All who believe and do what is right are acceptable. The question now becomes, is it acceptable to be a homosexual? If being a homosexual is a sin, in and of itself, and sin is being in a state of oppression by the devil, it is interesting to note that in all four gospels, as Jesus “went about doing good and healing all who were oppressed by the devil”, there is not one instant where Jesus “healed” a homosexual, not one mention of this supposed “oppression by the devil” in need of healing, not one. If this, which has become such a concern of the modern church, had in fact been a concern of Jesus, would he not at least once demonstrated such concern and had it recorded in the record of his work?

In the old days, the eunuch was a person who was outside of the norms of sexuality; because the eunuch was not part of the accepted or normative expression of human sexuality and family life the eunuch was barred from the temple. The eunuch is a clear symbol of that which is outside the sexual norm, as is the homosexual today. However, God declared in Isaiah 56 – “do not let the eunuch say, ‘I am just a dry tree.’ For thus says the Lord; To the eunuchs who keep my Sabbaths, who choose the things that please me and hold fast my covenant, I will give, in my house and within my walls, a monument and a name better than sons and daughters; I will give them an everlasting name that shall not be cut off.” This is the same sentiment that is spoken in Acts. Being a eunuch did not place the person outside of God’s love or God’s house, the important thing is the person’s heart. Likewise, being a homosexual does not place a person outside of God love or God’s house, the important thing is the person’s heart.

In the above story recorded in Acts, Cornelius is not considered to be part of Abraham’s inheritance, he is judged by those who think they know the law to be unclean. Yet God listened to Cornelius’ prayer and answered him. Peter knew the letter of the law, he knew that Cornelius was considered unclean, but God lifted the veils from Peter’s eyes so that Peter could declare that now “I truly understand…that in every nation anyone who fears God and does what is right is acceptable to God.” What is right? To do good and to heal; to have faith in the One who is Lord and to follow in His way. Those that do this are acceptable to God. The spirit of the law is love which breaks through the letter of the law revealing its truth and giving true understanding.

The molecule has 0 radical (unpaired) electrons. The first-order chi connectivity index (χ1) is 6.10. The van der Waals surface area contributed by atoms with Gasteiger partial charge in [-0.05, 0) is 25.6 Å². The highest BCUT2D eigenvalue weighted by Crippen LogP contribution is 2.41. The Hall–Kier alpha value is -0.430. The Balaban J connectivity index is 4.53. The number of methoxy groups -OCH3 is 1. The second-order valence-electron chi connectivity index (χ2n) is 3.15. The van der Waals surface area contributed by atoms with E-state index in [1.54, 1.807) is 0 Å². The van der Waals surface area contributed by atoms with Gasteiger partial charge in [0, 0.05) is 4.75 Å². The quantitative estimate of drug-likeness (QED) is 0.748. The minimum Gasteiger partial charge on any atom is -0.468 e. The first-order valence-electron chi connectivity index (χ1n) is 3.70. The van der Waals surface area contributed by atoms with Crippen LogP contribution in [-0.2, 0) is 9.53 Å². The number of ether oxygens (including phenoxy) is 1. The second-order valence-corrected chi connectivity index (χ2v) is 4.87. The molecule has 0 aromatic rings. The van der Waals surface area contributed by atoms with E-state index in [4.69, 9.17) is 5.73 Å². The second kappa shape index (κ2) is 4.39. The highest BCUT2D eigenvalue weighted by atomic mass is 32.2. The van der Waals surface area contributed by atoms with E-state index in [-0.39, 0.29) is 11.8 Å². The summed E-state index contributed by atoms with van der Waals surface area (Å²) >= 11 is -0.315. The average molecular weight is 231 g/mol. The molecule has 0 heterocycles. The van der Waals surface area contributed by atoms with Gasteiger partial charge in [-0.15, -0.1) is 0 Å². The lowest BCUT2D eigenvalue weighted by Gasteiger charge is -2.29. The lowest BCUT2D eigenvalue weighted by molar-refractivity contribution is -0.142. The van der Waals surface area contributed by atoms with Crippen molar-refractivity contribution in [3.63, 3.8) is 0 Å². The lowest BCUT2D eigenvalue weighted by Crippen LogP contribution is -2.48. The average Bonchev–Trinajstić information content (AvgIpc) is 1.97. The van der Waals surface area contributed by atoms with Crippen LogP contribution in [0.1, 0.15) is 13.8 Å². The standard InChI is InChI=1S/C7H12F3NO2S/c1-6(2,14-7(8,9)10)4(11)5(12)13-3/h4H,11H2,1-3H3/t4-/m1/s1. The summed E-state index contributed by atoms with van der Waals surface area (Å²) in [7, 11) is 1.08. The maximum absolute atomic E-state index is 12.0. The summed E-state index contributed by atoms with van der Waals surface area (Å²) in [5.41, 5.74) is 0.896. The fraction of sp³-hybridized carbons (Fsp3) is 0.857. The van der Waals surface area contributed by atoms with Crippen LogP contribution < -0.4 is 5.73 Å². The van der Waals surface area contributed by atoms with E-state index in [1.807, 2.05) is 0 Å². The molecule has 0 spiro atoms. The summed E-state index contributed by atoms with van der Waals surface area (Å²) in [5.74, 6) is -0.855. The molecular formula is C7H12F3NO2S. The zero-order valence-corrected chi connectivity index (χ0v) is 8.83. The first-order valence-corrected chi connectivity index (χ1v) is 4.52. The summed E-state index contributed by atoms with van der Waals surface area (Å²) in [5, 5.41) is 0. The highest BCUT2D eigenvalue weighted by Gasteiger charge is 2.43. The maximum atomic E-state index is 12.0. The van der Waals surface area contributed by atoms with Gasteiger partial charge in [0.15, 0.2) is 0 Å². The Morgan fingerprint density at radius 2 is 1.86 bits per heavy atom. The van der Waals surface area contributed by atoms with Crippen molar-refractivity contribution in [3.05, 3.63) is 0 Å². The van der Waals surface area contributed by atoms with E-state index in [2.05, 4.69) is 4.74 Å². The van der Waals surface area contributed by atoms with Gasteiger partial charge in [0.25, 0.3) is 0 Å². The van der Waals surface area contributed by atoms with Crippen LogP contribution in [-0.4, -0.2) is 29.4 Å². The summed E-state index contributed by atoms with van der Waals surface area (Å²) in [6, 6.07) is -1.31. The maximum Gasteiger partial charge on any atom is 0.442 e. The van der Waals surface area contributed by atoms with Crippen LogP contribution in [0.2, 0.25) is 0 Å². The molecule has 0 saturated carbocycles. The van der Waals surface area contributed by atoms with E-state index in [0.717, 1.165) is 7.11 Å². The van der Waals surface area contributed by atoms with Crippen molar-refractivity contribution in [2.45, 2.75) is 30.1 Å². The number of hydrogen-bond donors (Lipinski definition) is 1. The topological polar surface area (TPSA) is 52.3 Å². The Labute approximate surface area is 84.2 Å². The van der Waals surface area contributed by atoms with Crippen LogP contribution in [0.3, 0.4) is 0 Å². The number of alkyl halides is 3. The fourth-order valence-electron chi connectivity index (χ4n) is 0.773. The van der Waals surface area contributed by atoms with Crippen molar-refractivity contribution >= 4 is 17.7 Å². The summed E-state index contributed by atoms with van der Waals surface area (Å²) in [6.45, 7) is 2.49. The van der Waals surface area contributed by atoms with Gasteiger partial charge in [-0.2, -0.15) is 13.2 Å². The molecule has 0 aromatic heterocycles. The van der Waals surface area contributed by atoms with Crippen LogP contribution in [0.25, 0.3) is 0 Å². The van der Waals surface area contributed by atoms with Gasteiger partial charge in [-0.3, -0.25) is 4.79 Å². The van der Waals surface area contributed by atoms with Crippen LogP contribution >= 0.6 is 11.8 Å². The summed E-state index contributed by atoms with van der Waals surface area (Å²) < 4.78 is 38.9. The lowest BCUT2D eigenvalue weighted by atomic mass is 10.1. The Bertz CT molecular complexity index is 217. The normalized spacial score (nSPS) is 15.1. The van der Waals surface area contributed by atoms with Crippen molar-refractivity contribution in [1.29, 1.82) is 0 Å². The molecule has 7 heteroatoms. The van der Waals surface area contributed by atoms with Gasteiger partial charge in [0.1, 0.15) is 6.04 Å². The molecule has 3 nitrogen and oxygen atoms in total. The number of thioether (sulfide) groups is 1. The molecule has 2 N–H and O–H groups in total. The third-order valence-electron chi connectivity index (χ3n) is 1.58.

Building upon this true understanding Paul writes, “the one who loves another has fulfilled the law…The commandments…are summed up in this word, ‘Love your neighbor as yourself’; therefore, love is the fulfilling of the law…Welcome those who are weak in faith, but not for the purpose of quarreling over opinions…Who are you to pass judgment on servants of another? It is before their own lord that they stand or fall. And they will be upheld, for the Lord is able to make them stand…We do not live to ourselves and we do not die to ourselves…we are the Lord’s…Let us therefore no longer pass judgment on one another, but resolve instead never to put a stumbling block or hindrance in the way of another. I know and am persuaded in the Lord Jesus that nothing is unclean in itself; but it is unclean for anyone who thinks it unclean…The one who thus serves Christ is acceptable to God and has human approval.” Cornelius and the eunuchs were considered unclean by those who thought they knew the law, yet they loved and served God and therefore were included in the Lord’s embrace. So to the homosexual who serves Christ is acceptable to God. The letter of the law kills, the spirit of the law gives life; the letter blinds, the spirit gives sight.

Therefore remember, it is not up to the members of the body to decide who may or may not enter the house. It is not for the foot or the hand, not the belly or the back, to decide who is welcomed and who is not. That decision is up to the Head – who is none other than Jesus Christ. He calls, we respond, and we who respond to the call have no right to exclude another from the house, we have no right to call any other person “profane or unclean”. It is God’s house, not ours; whoever He invites into the Kingdom is His choice, not ours. “For My house shall be a house of prayer for all people.”


© 2007 Halley Low